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Santa Barbara Backs Fire Sprinkler Mandate

Council votes to require fire-suppression systems in new single-family homes and in certain commercial and residential remodels

New buildings and many remodeling projects will now be required to install fire-suppression sprinkler systems after the Santa Barbara City Council unanimously approved the change Tuesday. The council voted to move ahead with amendments that would affect single-family homes and all new construction, commercial and residential.

Fire Marshal Joe Poire presented the council with information about the change to the city’s sprinkler ordinance, which was adopted in the 2007 fire code. He said the ordinance updates were imminent, but have been delayed to get community feedback.

The amendments would change the city’s fire code to require new single-family residences and commercial buildings to be built with the sprinklers, as well as be required for remodels that are greater than 50 percent of the square footage, or greater than 1,000 square feet.

Also needing the systems will be commercial remodels up to or greater than 50 percent of the total square footage. Any existing commercial space that changes to a more “hazardous” use, like a retail store becoming a night club, would also require the sprinklers.

Poire said many jurisdictions in California have similar ordinances. “The reason why is because sprinklers save lives and property,” he said.

As many as 78 percent of all structure fires occur on residential properties, Poire said, and account for most of the deaths of civilians and firefighters. Sprinklers can respond quickly, preventing what Poire called “flashover,” which results when all combustible material, including smoke, in a space ignites, creating a dire situation for people trapped inside and for firefighters trying to rescue them.

Poire showed a sobering video of a Christmas tree igniting, with the small fire growing to flashover in less than a minute. “About 38 seconds into this fire, you would not have been able to cross that room and lived to tell about it,” Poire told the council.

He showed a second video of a similar room that had one sprinkler head of standard size, which releases about 20 gallons of water per minute. The video showed that the sprinkler head kept the smoke layer from igniting and eventually put the fire out itself.

It takes approximately eight minutes for the fire department to respond to a smoke alarm and douse the fire with the final application of water, Poire said. “During that time the fire continues to grow,” he said.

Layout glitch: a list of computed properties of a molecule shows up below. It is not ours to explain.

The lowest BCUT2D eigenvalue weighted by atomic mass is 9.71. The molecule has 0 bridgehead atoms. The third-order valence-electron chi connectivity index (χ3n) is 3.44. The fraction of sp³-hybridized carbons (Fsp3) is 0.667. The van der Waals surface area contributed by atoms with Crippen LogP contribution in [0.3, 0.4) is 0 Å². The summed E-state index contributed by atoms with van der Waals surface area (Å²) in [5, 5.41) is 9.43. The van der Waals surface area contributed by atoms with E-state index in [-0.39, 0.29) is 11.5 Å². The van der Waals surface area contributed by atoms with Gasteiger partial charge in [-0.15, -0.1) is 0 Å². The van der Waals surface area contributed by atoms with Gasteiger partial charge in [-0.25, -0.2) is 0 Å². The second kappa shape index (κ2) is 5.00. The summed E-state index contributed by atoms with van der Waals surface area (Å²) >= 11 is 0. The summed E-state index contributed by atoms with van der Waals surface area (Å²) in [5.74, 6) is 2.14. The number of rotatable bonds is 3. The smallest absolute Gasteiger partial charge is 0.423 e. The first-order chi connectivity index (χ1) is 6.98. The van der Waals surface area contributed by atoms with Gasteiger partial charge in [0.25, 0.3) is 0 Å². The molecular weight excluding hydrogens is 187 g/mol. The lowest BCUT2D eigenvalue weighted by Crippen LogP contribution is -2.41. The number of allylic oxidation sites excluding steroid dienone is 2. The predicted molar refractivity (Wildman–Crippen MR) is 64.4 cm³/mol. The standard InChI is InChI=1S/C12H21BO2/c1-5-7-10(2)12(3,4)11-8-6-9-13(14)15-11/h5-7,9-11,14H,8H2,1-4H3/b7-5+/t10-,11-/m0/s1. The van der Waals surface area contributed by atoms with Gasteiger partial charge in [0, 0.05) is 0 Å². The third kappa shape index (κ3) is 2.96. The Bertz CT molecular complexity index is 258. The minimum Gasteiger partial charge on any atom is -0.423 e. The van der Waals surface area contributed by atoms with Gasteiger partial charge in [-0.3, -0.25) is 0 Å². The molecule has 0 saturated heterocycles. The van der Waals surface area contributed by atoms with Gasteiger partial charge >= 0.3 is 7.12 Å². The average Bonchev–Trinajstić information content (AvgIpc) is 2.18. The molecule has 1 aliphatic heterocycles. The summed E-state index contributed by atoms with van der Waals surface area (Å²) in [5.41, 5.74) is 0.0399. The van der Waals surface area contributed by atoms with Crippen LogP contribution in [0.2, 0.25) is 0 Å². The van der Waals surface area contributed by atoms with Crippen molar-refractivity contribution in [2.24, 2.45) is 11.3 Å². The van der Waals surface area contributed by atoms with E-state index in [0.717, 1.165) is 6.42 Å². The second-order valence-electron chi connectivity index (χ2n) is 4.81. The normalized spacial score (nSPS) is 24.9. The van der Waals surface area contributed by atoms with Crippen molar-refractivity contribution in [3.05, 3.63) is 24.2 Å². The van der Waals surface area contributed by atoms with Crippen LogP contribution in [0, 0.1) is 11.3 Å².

Two local incidents have proven the effectiveness of the sprinklers, including against a blaze that broke out in a residential building in the 4200 block of Calle Real.

“The victim was on a burning mattress, the fire sprinkler was above and the victim was unconscious at the time,” Poire said. “This absolutely would have ended up in a fatality had there not been a sprinkler system.” Instead, the victim suffered minor injuries and damage to the property was minimal.

According to Poire, sprinklers don’t go off all at once and they are activated by heat and not smoke. As for causing excessive water damage, he said that when firefighters show up, the teams usually pump about 300-400 gallons per minute, as opposed to the 20 gallons per minute of a standard sprinkler head.

The systems themselves usually cost about 1 percent of the cost of a home, nationally. In Santa Barbara, homeowners and builders could expect to pay $2.75 to $3.50 per square foot, and insurance often offsets a portion of the cost. The sprinklers are meant to address internal fires, but could not address natural wildfires, like the Tea Fire, Poire said.

Helene Schneider called the ordinance a “no-brainer” and endorsed the amendments.

Das Williams said he saw the issue when it was before the ordinance committee, and acknowledged it would result in a higher cost. “But the lives that this would save we cannot put a cost on,” he said.

Admitting he was skeptical of the changes was Councilman Dale Francisco, the mayor pro tem who presided Tuesday in Mayor Marty Blum’s absence.

“I’m concerned any time we add further to the cost of building new homes,” said Francisco, who also served on the ordinance committee. But as he learned more about the process and building codes, which were brought about “to stop fires from happening,” Francisco said he now approves the proposal.

The item passed without dissent. In addition to Blum, Councilwoman Iya Falcone was absent Tuesday.

Noozhawk staff writer Lara Cooper can be reached at .(JavaScript must be enabled to view this email address).

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